While I come from an age of technological advancements in online media, where I can, for example, write an entry of ‘The MMA Diaries' on my iPad while flying on a plane, Ino came from an era where he owned a small combat sports magazine and stenciled stories in over a much longer period of time. He was even around when Bas Rutten was still doing martial arts demonstrations in local clubs in Holland and he covered that extensively at the time. He would also soon become Gegard Mousasi's main trainer during his PRIDE run.
As we sat and discussed all aspects of MMA, I could not help but ponder the juxtaposition that was posed and how different media had become over the past thirty years. Yet while the tools of the trade may have changed, the passion that ignites our journey remained very much the same.
The bus was packed. I was boxed into a single-seat on the right, with Ino right behind me. The first three rows of the bus were crammed with Chechen promotion Absolute Championship Berkut regulars - most of whom had minimal English and did not seem keen on having a chat with a journalist.
Koranic verses were playing in the form of hymns on one of their phones; I realized then that they were silent to embrace the meditation aspect of the calming verses. While I have my own struggles with religion, it was hard not to understand the cultural significance of Muslims reverting to the Holy Scripture. It appeared to serve a calming purpose, filled one with whatever they were searching for; be it fear, faith, courage, humility, happiness, or simply a sense of spiritual enlightenment; it was a reasonable tool to suggest ahead of professional sports - if you are the sort who is moved by that.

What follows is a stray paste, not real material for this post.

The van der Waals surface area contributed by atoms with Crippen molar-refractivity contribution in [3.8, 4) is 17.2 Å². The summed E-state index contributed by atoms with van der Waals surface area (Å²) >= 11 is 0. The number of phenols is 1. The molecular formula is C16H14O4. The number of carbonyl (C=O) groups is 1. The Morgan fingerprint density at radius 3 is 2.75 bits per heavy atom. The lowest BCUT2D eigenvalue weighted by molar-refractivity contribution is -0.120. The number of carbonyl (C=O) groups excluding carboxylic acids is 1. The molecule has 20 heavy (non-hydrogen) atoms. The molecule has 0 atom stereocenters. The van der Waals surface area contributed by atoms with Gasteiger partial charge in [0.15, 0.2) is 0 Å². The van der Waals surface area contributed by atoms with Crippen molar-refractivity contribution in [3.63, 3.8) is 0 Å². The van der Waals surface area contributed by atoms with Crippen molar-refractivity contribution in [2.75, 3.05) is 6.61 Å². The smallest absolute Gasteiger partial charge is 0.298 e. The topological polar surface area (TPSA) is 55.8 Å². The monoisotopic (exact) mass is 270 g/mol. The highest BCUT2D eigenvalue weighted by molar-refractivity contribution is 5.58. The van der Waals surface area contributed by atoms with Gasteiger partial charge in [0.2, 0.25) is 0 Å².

The only two who were really talking throughout the 45-minute bus ride were Ino and I; we just couldn't help ourselves. It would get us into a lot of trouble when we almost missed our flight back to Amsterdam because of our time-consuming chats.
Entry 2 -Vadim Finkelchtein...again
We entered the Crystal Palace in successive order once we arrived; I got my media bracelet and proceeded through the backstage area until I reached the curtains that separated that section from the portion of the arena visible on TV.